So, it's been a while. Like, a really long while, and here's why:
This book about killed me. Seriously, I know I put this book in my Top Ten Tuesday post on beautiful book covers, and the book in person is even better than pictures online, but I was so incredibly disappointed with its contents that I'm not even sure how to articulate it. Just getting myself through it took several weeks, and I can honestly say it wasn't worth my time.
A shame, really, since the premise was so promising. A golem, an anthropomorphic creature made of clay from Jewish folklore, and a jinni, a supernatural spirit from Arabic mythology, meet in 1899 New York after having arrived from their homelands by means largely beyond their control and struggle to conceal their identities from the people around them. According to the dust jacket:
"Meeting by chance, the two creatures become unlikely friends whose tenuous attachment challenges their opposing natures, until the night a terrifying incident drives them back into their separate worlds. But a powerful menace will soon bring the Golem and the Jinni together again, threatening their existence and forcing them to make a fateful choice."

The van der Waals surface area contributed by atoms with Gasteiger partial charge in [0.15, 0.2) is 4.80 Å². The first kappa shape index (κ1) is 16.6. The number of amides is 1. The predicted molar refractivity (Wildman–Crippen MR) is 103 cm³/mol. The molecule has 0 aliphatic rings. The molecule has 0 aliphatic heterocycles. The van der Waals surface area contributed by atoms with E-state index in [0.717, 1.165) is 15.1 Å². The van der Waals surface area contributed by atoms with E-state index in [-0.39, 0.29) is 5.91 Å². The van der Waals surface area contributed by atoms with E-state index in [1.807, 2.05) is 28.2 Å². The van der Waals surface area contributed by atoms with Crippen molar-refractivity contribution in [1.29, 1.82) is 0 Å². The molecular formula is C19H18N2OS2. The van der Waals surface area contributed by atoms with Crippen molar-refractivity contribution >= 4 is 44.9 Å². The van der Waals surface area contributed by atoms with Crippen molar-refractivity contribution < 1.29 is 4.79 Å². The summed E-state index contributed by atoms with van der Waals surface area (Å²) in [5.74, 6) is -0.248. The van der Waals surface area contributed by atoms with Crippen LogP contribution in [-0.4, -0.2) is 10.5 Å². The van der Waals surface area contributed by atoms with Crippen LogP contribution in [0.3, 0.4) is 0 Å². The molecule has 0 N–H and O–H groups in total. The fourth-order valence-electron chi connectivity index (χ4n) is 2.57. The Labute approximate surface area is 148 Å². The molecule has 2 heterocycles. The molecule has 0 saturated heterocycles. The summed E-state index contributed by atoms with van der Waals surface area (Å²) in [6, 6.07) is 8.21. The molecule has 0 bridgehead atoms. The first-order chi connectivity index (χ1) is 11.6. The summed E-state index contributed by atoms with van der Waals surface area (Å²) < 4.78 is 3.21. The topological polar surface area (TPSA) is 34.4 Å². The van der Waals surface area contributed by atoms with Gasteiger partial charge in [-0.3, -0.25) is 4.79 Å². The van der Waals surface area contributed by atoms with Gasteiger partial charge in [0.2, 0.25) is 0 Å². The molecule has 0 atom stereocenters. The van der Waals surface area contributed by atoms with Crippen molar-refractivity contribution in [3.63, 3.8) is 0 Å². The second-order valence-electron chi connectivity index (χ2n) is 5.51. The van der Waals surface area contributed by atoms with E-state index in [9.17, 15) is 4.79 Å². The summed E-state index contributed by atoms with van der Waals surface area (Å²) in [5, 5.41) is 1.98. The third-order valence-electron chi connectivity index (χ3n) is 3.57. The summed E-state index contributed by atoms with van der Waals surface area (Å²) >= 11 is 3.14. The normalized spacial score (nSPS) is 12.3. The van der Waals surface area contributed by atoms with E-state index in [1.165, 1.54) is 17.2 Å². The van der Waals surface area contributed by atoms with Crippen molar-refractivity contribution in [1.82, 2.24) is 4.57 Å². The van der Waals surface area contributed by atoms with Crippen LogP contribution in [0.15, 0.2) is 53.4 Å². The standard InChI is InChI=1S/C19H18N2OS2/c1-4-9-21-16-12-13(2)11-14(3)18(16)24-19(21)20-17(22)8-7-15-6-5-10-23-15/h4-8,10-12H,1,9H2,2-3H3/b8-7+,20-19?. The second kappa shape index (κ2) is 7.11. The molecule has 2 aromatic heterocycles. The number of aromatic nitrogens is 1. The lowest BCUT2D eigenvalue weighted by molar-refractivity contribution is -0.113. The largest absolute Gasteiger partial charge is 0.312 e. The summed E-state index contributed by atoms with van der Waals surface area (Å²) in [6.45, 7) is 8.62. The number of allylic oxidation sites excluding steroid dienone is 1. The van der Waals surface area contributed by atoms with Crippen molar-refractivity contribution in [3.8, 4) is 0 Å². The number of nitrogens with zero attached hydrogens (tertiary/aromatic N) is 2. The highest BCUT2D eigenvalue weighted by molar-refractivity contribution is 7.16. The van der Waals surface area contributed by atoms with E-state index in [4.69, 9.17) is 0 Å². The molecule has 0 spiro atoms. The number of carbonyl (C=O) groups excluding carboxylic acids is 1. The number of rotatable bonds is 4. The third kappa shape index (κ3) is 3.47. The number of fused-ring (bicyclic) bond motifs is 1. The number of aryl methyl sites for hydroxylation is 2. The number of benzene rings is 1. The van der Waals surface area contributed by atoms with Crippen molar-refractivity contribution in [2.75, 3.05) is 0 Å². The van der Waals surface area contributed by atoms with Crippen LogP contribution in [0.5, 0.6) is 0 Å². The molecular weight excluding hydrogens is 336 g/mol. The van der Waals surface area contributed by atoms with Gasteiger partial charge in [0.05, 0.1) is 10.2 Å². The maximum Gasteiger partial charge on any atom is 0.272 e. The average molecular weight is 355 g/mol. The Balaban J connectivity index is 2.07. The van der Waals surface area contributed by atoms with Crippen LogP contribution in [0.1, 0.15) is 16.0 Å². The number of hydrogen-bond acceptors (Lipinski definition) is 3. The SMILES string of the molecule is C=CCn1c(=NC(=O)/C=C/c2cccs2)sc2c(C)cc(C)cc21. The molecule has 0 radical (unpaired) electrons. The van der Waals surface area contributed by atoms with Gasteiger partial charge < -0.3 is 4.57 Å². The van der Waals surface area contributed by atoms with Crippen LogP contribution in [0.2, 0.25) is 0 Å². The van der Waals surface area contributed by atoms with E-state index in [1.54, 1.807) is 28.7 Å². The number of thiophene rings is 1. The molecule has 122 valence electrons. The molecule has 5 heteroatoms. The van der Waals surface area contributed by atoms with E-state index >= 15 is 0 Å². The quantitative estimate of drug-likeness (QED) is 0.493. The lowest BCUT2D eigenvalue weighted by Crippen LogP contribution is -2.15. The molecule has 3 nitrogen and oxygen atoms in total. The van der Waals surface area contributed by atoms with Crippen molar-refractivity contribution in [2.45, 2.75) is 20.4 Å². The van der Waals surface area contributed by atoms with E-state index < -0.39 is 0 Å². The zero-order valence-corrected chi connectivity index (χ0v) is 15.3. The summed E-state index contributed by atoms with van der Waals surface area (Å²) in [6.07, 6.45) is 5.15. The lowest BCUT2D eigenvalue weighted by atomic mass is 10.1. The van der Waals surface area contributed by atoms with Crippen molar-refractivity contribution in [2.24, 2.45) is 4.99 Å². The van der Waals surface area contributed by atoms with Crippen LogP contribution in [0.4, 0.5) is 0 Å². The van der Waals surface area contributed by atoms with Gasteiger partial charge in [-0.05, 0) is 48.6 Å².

Unfortunately, almost none of this happens until the last 300 pages. You spend the first 200 bouncing around between characters and time periods, digesting massive info dumps, only to realize as you're closing in on the nearly 500 pages of this book that most of it was completely unnecessary. There are whole character arcs that don't need to exist for the story to function. You get the feeling that Wecker thought she was making some kind of grand statement about human nature by using all these characters and back stories, but the execution is incredibly clunky and drawn out, not to mention pretty par for the course in terms of these Forrest Gump-style "normal life through the eyes of outsiders" stories.
There were massive portions of The Golem and the Jinni that I just skimmed over because they were so boring and pointless. Wecker takes pains to articulate various aspects of both Jewish and Arabic culture (the backgrounds of herself and her husband respectively), but again, little of this information actually matters. At its core this story could have taken place anywhere during any time period, and the pages and pages spent on cultural exposition don't serve to ground the story so much as just add to its bulk.
Here's the problem in a nutshell: "show, don't tell" is Creative Writing 101. The Golem and the Jinni is almost exclusively tell. That's why it dragged, and that's all there is to it.
Title: The Golem and the Jinni
Author: Helene Wecker
Published: 2013, HarperCollins
Would Recommend: Obviously not. If you cut out about 150 pages or so you'd have a much better book, but even then it would still just be ok.